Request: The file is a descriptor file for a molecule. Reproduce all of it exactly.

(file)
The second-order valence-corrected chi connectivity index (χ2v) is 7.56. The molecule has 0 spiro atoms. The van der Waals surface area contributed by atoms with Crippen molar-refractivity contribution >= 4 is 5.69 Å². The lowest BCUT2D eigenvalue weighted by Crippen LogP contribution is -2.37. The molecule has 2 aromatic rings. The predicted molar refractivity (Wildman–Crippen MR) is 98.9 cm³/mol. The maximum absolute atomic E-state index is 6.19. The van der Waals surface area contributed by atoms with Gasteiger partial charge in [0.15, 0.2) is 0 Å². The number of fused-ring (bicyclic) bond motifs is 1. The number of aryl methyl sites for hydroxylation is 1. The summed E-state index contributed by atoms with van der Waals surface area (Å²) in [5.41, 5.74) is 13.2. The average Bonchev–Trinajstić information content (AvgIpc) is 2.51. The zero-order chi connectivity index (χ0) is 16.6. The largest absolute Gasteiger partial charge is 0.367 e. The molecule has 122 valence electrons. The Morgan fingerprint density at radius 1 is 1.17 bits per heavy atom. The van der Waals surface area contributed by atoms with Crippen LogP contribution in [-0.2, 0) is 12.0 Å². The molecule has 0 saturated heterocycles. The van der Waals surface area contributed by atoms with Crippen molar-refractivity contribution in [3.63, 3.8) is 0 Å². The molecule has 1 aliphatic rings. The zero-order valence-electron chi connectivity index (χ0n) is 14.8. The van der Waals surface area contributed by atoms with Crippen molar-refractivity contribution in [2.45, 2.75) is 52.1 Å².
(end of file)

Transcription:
The second-order valence-corrected chi connectivity index (χ2v) is 7.56. The molecule has 0 spiro atoms. The van der Waals surface area contributed by atoms with Crippen molar-refractivity contribution >= 4 is 5.69 Å². The lowest BCUT2D eigenvalue weighted by Crippen LogP contribution is -2.37. The molecule has 2 aromatic rings. The predicted molar refractivity (Wildman–Crippen MR) is 98.9 cm³/mol. The maximum absolute atomic E-state index is 6.19. The van der Waals surface area contributed by atoms with Gasteiger partial charge in [0.15, 0.2) is 0 Å². The number of fused-ring (bicyclic) bond motifs is 1. The number of aryl methyl sites for hydroxylation is 1. The summed E-state index contributed by atoms with van der Waals surface area (Å²) in [5.41, 5.74) is 13.2. The average Bonchev–Trinajstić information content (AvgIpc) is 2.51. The zero-order chi connectivity index (χ0) is 16.6. The largest absolute Gasteiger partial charge is 0.367 e. The molecule has 122 valence electrons. The Morgan fingerprint density at radius 1 is 1.17 bits per heavy atom. The van der Waals surface area contributed by atoms with Crippen LogP contribution in [-0.2, 0) is 12.0 Å². The molecule has 0 saturated heterocycles. The van der Waals surface area contributed by atoms with Crippen molar-refractivity contribution in [3.63, 3.8) is 0 Å². The molecule has 1 aliphatic rings. The zero-order valence-electron chi connectivity index (χ0n) is 14.8. The van der Waals surface area contributed by atoms with Crippen molar-refractivity contribution in [2.45, 2.75) is 52.1 Å².